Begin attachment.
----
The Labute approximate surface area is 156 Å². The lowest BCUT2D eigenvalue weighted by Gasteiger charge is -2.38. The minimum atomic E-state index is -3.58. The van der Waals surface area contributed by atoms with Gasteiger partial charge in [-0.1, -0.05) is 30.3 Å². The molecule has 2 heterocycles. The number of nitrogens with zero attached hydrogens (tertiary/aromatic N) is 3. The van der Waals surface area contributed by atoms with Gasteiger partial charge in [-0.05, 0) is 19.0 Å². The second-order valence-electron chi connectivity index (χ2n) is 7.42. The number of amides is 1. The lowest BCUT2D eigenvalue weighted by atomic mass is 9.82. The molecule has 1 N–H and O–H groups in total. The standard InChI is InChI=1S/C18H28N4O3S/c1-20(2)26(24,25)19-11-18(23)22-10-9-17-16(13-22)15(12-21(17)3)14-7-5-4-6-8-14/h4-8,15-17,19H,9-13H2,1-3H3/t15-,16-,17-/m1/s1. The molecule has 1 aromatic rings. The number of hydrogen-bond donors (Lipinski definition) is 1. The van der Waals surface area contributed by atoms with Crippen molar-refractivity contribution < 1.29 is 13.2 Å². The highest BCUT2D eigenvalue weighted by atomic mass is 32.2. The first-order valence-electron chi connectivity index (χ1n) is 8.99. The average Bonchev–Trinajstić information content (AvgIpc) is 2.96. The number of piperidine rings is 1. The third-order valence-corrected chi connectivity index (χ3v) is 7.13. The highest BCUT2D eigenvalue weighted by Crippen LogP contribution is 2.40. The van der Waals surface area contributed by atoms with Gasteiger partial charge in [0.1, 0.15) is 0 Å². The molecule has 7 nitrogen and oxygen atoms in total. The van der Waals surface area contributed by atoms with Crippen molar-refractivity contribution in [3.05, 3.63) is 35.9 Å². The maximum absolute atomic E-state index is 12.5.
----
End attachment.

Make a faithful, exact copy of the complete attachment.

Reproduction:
The Labute approximate surface area is 156 Å². The lowest BCUT2D eigenvalue weighted by Gasteiger charge is -2.38. The minimum atomic E-state index is -3.58. The van der Waals surface area contributed by atoms with Gasteiger partial charge in [-0.1, -0.05) is 30.3 Å². The molecule has 2 heterocycles. The number of nitrogens with zero attached hydrogens (tertiary/aromatic N) is 3. The van der Waals surface area contributed by atoms with Gasteiger partial charge in [-0.05, 0) is 19.0 Å². The second-order valence-electron chi connectivity index (χ2n) is 7.42. The number of amides is 1. The lowest BCUT2D eigenvalue weighted by atomic mass is 9.82. The molecule has 1 N–H and O–H groups in total. The standard InChI is InChI=1S/C18H28N4O3S/c1-20(2)26(24,25)19-11-18(23)22-10-9-17-16(13-22)15(12-21(17)3)14-7-5-4-6-8-14/h4-8,15-17,19H,9-13H2,1-3H3/t15-,16-,17-/m1/s1. The molecule has 1 aromatic rings. The number of hydrogen-bond donors (Lipinski definition) is 1. The van der Waals surface area contributed by atoms with Crippen molar-refractivity contribution < 1.29 is 13.2 Å². The highest BCUT2D eigenvalue weighted by atomic mass is 32.2. The first-order valence-electron chi connectivity index (χ1n) is 8.99. The average Bonchev–Trinajstić information content (AvgIpc) is 2.96. The number of piperidine rings is 1. The third-order valence-corrected chi connectivity index (χ3v) is 7.13. The highest BCUT2D eigenvalue weighted by Crippen LogP contribution is 2.40. The van der Waals surface area contributed by atoms with Gasteiger partial charge in [0.1, 0.15) is 0 Å². The molecule has 7 nitrogen and oxygen atoms in total. The van der Waals surface area contributed by atoms with Crippen molar-refractivity contribution in [3.05, 3.63) is 35.9 Å². The maximum absolute atomic E-state index is 12.5.